By Shai Franklin
With Presidential primaries looming, so much international unrest and a global climate agreement in the works, last week’s gathering of two-dozen top media and political figures, at Washington’s Newseum—among them former Senate Majority Leader Bob Dole, PBS NewsHour Anchor Judy Woodruff, Washington Post Executive Editor Martin Baron, Bloomberg columnist Al Hunt, political analyst Norm Ornstein, and legendary pollster Peter Hart—shouldn’t have surprised anyone. And yet, the addition of Special Olympics Chairman Tim Shriver and other leading disabilities activists, all convened by the Ruderman Family Foundation (RFF), made for a discussion that was both relevant and beyond the clutch of daily news cycles.
Left to right: Newseum CEO Jeffrey Herbst, NPR reporter Joseph Shapiro, RFF President Jay Ruderman (photo: Maria Bryk/Newseum)
What kinds of facts and stories, what kinds of pitches what kinds of conversations, and with whom… what will it take for news reports and policy proposals to instinctively reflect and account for the 20 percent of Americans who have a disability at any point in time, and their friends, relatives, and co-workers?
The Foundation, in partnership with the Newseum Institute
, brought them together to better connect advocates with journalists and to begin developing a strategy for raising the disabilities profile within American political and media culture. Over the coming months, the Foundation aims to generate more discussions and respond to suggestions with impactful resources and opportunities.
The launch pad for last week’s discussion was the 25th anniversary of the Americans with Disabilities Act (ADA), which enabled an entire generation to enter the workplace and find their voice, and yet 70 percent of Americans with disabilities are not in the workforce. Ironically, the fact that the ADA was enacted without the need for a long, unified, visible civil rights struggle has made it more difficult to reach a broader audience. As Joseph Shapiro, award-winning NPR investigative reporter, stressed, every story has a disability aspect—veterans, prison reform, #BlackLivesMatter, long-term care, and many more.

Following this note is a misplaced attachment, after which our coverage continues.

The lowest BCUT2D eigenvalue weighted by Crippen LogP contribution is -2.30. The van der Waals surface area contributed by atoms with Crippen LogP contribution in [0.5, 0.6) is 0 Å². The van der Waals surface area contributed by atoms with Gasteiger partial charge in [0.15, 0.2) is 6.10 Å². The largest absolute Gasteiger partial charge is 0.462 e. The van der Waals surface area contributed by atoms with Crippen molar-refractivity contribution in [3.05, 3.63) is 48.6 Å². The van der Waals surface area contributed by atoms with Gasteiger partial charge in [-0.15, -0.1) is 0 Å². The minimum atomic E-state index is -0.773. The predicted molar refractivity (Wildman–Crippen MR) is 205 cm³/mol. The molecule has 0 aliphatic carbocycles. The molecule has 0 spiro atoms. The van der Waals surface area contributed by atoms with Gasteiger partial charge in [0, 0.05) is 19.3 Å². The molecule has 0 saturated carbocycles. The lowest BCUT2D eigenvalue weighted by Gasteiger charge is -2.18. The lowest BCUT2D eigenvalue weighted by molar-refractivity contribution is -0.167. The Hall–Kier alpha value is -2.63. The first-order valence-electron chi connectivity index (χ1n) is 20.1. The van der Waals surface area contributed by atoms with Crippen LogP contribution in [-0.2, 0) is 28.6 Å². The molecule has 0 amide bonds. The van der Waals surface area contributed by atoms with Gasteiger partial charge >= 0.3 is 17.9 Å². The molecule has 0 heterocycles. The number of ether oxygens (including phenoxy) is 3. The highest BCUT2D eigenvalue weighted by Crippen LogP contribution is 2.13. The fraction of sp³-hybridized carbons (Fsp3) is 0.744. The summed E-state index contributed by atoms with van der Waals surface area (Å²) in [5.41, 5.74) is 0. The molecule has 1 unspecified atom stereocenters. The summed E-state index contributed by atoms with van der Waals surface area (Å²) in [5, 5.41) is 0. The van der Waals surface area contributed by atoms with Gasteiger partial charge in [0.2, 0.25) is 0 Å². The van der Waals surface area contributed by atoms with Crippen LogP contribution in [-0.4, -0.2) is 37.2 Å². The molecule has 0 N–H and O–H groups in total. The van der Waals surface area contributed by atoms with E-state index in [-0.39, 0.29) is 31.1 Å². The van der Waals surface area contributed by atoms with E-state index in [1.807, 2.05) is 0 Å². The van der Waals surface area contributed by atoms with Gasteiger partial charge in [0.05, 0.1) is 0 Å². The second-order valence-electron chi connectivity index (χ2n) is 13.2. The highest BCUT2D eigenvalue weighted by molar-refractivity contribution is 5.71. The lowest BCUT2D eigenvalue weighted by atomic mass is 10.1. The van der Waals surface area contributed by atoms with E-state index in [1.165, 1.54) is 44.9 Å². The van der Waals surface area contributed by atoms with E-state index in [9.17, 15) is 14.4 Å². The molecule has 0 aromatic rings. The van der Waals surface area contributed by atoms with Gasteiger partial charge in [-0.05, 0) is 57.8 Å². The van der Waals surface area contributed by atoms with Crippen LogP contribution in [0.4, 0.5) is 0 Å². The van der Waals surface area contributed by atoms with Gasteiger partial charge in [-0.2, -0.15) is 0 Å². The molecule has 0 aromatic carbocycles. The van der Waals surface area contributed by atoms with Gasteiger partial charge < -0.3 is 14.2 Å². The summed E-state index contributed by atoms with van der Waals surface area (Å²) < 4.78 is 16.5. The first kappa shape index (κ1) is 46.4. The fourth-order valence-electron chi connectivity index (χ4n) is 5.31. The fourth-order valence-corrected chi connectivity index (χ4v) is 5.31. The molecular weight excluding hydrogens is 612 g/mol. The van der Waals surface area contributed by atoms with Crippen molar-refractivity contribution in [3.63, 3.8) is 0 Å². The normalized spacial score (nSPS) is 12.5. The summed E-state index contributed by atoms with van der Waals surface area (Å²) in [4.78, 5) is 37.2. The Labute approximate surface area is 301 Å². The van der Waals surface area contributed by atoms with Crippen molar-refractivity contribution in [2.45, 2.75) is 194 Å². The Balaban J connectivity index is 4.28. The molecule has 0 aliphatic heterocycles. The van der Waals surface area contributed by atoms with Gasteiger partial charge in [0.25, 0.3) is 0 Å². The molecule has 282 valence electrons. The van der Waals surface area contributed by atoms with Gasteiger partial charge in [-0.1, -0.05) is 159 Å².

Left to right: PBS NewsHour Anchor Judy Woodruff, AUCD Executive Director Andy Imparato, ASU Cronkite School Associate Dean Kristin Gilger (photo: Maria Bryk/Newseum)
Other journalists in the room shared some of their industry’s challenges and perceptions in reporting on disabilities. Disabilities are diverse and often less apparent than race or gender. As RFF President Jay Ruderman noted, there is no single “Martin Luther King” for disability rights. Kristin Gilger, Associate Dean of Arizona State University’s Walter Cronkite School
, acknowledged that reporters often feel uncomfortable or unprepared to cover disability issues; the Cronkite School has published a style guide for appopriate language, and draws attention to good reporting on disabilities.
Andrew Imparato, Executive Director of the Association of University Centers on Disabilities (AUCD
), observed that very few reporters in general even have a disability, which means they’re not a visible presence in the newsroom; one veteran journalist recalled that just seeing a colleague with disabilities shattered the stereotype. Much of the discrimination or ignorance about people with disabilities isn’t as obviously wrong or clear-cut as racism or sexism. Reporters don’t always need a Martin Luther King—often they just need someone to turn to for guidance or a quote. At the same time, not every journalist with a disability wants to be the resident “disability expert”.
Washington Post columnist Ruth Marcus (photo: Maria Bryk/Newseum)
Even tailor-made disabilities stories often get sidelined. When Washington cuts workers compensation, it’s reported as a “budget” story.
As much as we might push reporters and their editors to be more aware and more inclusive in their coverage, shorter news cycles and shrinking budgets don’t easily lend themselves to thoroughness. There’s much that disabilities advocates and media partners can do, beyond convening more such conversations:
- Make information, experts and “real people” available on short notice to reporters who have little to no background in disabilities.
- Build long-term working relationships with editors and key reporters.
- Promote internships and hiring of more reporters with disabilities.
- Include disabilities as part of the Diversity Conversation.
- Beyond covering disabilities as a story, also make the coverage and websites accessible to the sizable audience with disabilities.
- Collect the newsworthy stories reporters can tap for ideas.
- Train disability activists in media outreach.
Shai Franklin of Your Global Strategy is a consultant to the Ruderman Family Foundation. He has previously served in executive capacities for community-based organizations in the United States and overseas, and lives near New York City with his family. Twitter: @ShaiFranklin.
Shai Franklin (photo: Maria Bryk/Newseum)
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